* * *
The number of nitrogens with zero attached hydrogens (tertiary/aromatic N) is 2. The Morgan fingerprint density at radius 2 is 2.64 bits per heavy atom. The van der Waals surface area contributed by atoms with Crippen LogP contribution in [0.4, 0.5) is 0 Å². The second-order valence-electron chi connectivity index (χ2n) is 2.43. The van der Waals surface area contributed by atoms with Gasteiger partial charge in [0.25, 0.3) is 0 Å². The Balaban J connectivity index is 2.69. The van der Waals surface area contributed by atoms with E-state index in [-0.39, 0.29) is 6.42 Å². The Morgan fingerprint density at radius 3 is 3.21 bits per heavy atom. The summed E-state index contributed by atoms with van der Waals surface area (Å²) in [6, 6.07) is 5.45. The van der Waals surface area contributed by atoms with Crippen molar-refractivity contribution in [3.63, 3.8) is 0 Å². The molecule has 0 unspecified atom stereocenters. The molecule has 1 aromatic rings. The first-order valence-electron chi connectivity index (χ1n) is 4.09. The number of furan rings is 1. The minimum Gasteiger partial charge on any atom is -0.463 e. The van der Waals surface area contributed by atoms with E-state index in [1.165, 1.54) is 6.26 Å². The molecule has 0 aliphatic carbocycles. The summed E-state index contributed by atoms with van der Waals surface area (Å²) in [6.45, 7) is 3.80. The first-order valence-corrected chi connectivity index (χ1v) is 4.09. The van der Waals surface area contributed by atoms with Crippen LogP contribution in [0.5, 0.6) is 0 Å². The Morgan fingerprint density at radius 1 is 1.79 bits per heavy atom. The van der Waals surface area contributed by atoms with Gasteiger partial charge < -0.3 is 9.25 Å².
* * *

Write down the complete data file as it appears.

The number of nitrogens with zero attached hydrogens (tertiary/aromatic N) is 2. The Morgan fingerprint density at radius 2 is 2.64 bits per heavy atom. The van der Waals surface area contributed by atoms with Crippen LogP contribution in [0.4, 0.5) is 0 Å². The second-order valence-electron chi connectivity index (χ2n) is 2.43. The van der Waals surface area contributed by atoms with Gasteiger partial charge in [0.25, 0.3) is 0 Å². The Balaban J connectivity index is 2.69. The van der Waals surface area contributed by atoms with E-state index in [-0.39, 0.29) is 6.42 Å². The Morgan fingerprint density at radius 3 is 3.21 bits per heavy atom. The summed E-state index contributed by atoms with van der Waals surface area (Å²) in [6, 6.07) is 5.45. The van der Waals surface area contributed by atoms with Crippen molar-refractivity contribution in [3.63, 3.8) is 0 Å². The molecule has 0 unspecified atom stereocenters. The molecule has 1 aromatic rings. The first-order valence-electron chi connectivity index (χ1n) is 4.09. The number of furan rings is 1. The minimum Gasteiger partial charge on any atom is -0.463 e. The van der Waals surface area contributed by atoms with E-state index in [1.165, 1.54) is 6.26 Å². The molecule has 0 aliphatic carbocycles. The summed E-state index contributed by atoms with van der Waals surface area (Å²) in [6.45, 7) is 3.80. The first-order valence-corrected chi connectivity index (χ1v) is 4.09. The van der Waals surface area contributed by atoms with Crippen LogP contribution in [0.5, 0.6) is 0 Å². The Morgan fingerprint density at radius 1 is 1.79 bits per heavy atom. The van der Waals surface area contributed by atoms with Gasteiger partial charge < -0.3 is 9.25 Å².